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PostgreSQL 9.6.14 Documentation | |||
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# 2.7. Aggregate Functions

Like most other relational database products,
PostgreSQL supports
*aggregate functions*.
An aggregate function computes a single result from multiple input rows.
For example, there are aggregates to compute the
`count`

, `sum`

,
`avg`

(average), `max`

(maximum) and
`min`

(minimum) over a set of rows.

As an example, we can find the highest low-temperature reading anywhere with:

SELECT max(temp_lo) FROM weather;

max ----- 46 (1 row)

If we wanted to know what city (or cities) that reading occurred in, we might try:

SELECT city FROM weather WHERE temp_lo = max(temp_lo);WRONG

but this will not work since the aggregate
`max`

cannot be used in the
`WHERE` clause. (This restriction exists because
the `WHERE` clause determines which rows will be
included in the aggregate calculation; so obviously it has to be evaluated
before aggregate functions are computed.)
However, as is often the case
the query can be restated to accomplish the desired result, here
by using a *subquery*:

SELECT city FROM weather WHERE temp_lo = (SELECT max(temp_lo) FROM weather);

city --------------- San Francisco (1 row)

This is OK because the subquery is an independent computation that computes its own aggregate separately from what is happening in the outer query.

Aggregates are also very useful in combination with `GROUP
BY` clauses. For example, we can get the maximum low
temperature observed in each city with:

SELECT city, max(temp_lo) FROM weather GROUP BY city;

city | max ---------------+----- Hayward | 37 San Francisco | 46 (2 rows)

which gives us one output row per city. Each aggregate result is
computed over the table rows matching that city.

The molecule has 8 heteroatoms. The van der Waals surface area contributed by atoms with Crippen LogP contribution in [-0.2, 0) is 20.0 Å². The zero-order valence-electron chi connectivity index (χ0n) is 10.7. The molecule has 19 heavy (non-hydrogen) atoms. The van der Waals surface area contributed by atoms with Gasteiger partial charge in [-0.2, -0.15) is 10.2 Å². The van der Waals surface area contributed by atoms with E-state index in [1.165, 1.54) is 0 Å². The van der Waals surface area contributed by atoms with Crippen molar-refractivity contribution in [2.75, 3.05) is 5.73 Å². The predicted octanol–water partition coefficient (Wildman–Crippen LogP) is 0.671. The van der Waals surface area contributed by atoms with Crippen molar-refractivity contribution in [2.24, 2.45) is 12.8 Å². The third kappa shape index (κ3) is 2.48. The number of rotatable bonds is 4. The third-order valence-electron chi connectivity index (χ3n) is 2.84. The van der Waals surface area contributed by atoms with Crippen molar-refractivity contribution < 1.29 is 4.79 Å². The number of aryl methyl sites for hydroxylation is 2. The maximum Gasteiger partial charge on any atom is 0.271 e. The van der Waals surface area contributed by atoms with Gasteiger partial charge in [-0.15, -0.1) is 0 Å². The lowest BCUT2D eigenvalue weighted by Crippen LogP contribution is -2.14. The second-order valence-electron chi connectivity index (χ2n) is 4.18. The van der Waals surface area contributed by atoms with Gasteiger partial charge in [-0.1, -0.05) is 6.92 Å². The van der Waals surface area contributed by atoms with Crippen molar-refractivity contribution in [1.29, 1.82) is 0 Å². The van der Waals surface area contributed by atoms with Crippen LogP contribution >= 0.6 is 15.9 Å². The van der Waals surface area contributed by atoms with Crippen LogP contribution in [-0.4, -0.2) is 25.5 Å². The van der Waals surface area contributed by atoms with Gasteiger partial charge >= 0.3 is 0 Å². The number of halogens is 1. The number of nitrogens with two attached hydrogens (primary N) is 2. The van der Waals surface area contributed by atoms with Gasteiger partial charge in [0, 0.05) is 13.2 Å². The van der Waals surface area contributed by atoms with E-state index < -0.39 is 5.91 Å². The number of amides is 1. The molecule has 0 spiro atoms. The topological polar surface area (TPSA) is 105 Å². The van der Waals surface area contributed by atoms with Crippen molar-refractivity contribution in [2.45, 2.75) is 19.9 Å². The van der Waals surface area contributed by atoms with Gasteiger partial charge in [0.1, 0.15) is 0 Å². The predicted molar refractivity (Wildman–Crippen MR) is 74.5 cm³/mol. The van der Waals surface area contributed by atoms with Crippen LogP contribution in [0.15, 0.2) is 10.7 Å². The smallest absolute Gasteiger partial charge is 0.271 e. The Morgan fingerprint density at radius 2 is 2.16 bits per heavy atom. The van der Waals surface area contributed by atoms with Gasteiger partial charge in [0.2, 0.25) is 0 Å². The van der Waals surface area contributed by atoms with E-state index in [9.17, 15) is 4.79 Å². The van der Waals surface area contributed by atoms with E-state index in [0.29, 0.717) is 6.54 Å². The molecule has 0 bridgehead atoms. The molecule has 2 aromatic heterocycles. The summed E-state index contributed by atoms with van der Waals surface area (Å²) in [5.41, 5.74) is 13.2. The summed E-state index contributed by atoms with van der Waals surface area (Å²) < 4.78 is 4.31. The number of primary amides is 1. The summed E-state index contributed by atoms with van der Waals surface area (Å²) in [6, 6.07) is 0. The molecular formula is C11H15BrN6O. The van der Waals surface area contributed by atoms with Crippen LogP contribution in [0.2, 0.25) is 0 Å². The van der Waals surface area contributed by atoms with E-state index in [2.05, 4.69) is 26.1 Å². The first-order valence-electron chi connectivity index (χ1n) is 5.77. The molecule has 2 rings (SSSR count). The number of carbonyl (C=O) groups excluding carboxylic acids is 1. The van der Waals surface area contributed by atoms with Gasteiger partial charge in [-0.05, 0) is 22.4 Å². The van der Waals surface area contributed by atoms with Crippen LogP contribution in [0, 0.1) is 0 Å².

We can filter these grouped
rows using `HAVING`:

SELECT city, max(temp_lo) FROM weather GROUP BY city HAVING max(temp_lo) < 40;

city | max ---------+----- Hayward | 37 (1 row)

which gives us the same results for only the cities that have all
`temp_lo` values below 40. Finally, if we only care about
cities whose
names begin with "`S`", we might do:

SELECT city, max(temp_lo) FROM weather WHERE city LIKE 'S%'(1)GROUP BY city HAVING max(temp_lo) < 40;

**(1)**- The
`LIKE`operator does pattern matching and is explained in Section 9.7.

It is important to understand the interaction between aggregates and
SQL's `WHERE` and `HAVING` clauses.
The fundamental difference between `WHERE` and
`HAVING` is this: `WHERE` selects
input rows before groups and aggregates are computed (thus, it controls
which rows go into the aggregate computation), whereas
`HAVING` selects group rows after groups and
aggregates are computed. Thus, the
`WHERE` clause must not contain aggregate functions;
it makes no sense to try to use an aggregate to determine which rows
will be inputs to the aggregates. On the other hand, the
`HAVING` clause always contains aggregate functions.
(Strictly speaking, you are allowed to write a `HAVING`
clause that doesn't use aggregates, but it's seldom useful. The same
condition could be used more efficiently at the `WHERE`
stage.)

In the previous example, we can apply the city name restriction in
`WHERE`, since it needs no aggregate. This is
more efficient than adding the restriction to `HAVING`,
because we avoid doing the grouping and aggregate calculations
for all rows that fail the `WHERE` check.